On Christmas Eve, just as many of you were beginning your holidays, I was going back to work in the mountains of northern Vietnam.
Although Vietnam lies within the tropics, winter here in the mountains can be bitterly cold, as I experienced during my initial investigations in January and February this year. I’ve never been a cold-weather person, and was glad to leave here last month before the winter took hold again.
Before my departure, however, I was contacted by a British film studio producing a 50-minute television documentary on the trafficking of young women from northern Vietnam.
As I’d spent six months working on a similar project in the region, the director expressed an interest in my knowledge and contacts, as well as a desire to feature P and myself as part of her story.
The timing couldn’t have been worse – not only was the five-day shoot scheduled for the middle of winter and the middle of the Christmas-New Year holidays, but it fell in the middle of the first real break I’d taken from The Human, Earth Project in 15 months.
Nevertheless I agreed to participate, and rendezvoused with the international crew in Hanoi on Christmas Eve. We travelled together into the mountains to meet my young Hmong friend P, a recent survivor of human trafficking.
P’s family is among those who have converted from traditional shamanistic practices to Christianity, and P invited us all to join their family dinner on Christmas Day.
It was an unusual Christmas spent huddled around a fire in the earthern-floored home of P’s mother, high on the hillside above the village. Our evening ended with a half-hour spent slipping down the long muddy slope in the darkness, and a late ride back to town through the biting cold.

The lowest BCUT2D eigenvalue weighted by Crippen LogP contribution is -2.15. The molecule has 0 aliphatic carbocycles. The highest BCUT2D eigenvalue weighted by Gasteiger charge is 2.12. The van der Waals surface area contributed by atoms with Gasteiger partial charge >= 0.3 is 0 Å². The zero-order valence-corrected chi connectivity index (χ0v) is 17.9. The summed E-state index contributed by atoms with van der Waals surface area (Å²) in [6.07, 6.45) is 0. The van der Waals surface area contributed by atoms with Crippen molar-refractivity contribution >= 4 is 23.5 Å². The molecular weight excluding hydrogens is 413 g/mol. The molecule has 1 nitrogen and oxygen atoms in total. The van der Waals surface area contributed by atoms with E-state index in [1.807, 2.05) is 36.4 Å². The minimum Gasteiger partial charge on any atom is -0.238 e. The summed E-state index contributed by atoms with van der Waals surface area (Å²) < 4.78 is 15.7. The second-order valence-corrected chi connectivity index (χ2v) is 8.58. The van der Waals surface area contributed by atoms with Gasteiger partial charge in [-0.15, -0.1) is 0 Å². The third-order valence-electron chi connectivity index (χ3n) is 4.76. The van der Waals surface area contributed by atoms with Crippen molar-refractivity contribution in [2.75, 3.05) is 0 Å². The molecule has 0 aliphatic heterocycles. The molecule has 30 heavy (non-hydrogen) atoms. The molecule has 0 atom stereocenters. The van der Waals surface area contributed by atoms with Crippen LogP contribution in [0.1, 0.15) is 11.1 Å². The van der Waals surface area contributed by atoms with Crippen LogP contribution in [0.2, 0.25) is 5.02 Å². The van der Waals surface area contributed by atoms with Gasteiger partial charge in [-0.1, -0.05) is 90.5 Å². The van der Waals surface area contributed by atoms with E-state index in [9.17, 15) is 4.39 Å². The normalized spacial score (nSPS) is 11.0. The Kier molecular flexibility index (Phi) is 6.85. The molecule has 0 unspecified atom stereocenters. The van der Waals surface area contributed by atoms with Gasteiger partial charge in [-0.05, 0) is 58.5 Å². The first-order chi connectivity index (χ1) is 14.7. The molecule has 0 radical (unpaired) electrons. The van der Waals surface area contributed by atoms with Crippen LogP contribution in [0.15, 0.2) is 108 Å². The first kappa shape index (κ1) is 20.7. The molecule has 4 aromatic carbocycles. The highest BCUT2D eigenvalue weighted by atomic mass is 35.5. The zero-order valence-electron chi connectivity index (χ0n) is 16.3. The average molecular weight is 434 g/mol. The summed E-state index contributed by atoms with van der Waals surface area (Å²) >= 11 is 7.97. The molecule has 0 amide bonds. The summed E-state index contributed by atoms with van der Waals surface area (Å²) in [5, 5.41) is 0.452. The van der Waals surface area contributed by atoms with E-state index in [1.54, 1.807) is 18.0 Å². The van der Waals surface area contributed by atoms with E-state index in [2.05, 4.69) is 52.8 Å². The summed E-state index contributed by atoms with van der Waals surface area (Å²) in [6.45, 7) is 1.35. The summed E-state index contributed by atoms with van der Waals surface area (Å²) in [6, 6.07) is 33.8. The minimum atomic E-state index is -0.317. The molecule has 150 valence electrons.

Although her life has certainly not been without drama during my three-week absence, P is putting her experiences as a trafficked bride behind her, and is now comfortable and happy in her new life.
On the second day, courtesy of a drunk and abusive village policeman attempting to prove his worth to society, we found ourselves in the sixth circle of bureaucratic hell which threatened to shut down the production entirely.
Faced with the possibility of criminal charges and the likelihood that we were under surveillance by government agents, we lost an entire day in extricating ourselves from the mess.
‘It could be worse,’ our cameraman quipped. ‘We could be working in an office.’
The third day began with a call to a young Hmong friend of mine who had agreed to act as our interpreter that morning. Her husband answered the phone to tell me his wife would be unable to work, as she wasn’t feeling well.
Within the hour, on a bed of straw on the concrete floor of her rented room, in the company of her mother and husband, my friend gave birth to a healthy baby girl – a full month earlier than expected.
Will that little girl also be raised under the threat of abduction and sale to foreign men, or will our work here succeed in drawing the necessary attention to the issue of human trafficking in this region?
Each year, renowned traveller/blogger Niall Doherty compiles his list of 100 people doing extraordinary things around the world. It was excellent to see my work included on Niall’s 2014 list.
I couldn’t agree more with Niall’s closing remarks: “The only thing stopping any of us from doing something extraordinary is ourselves. Let’s set those excuses aside and go do something amazing.”
I hope you’ve all had a happy Hanukkah, a merry Christmas and a fantastic Festivus, and I’ll see you in 2015!
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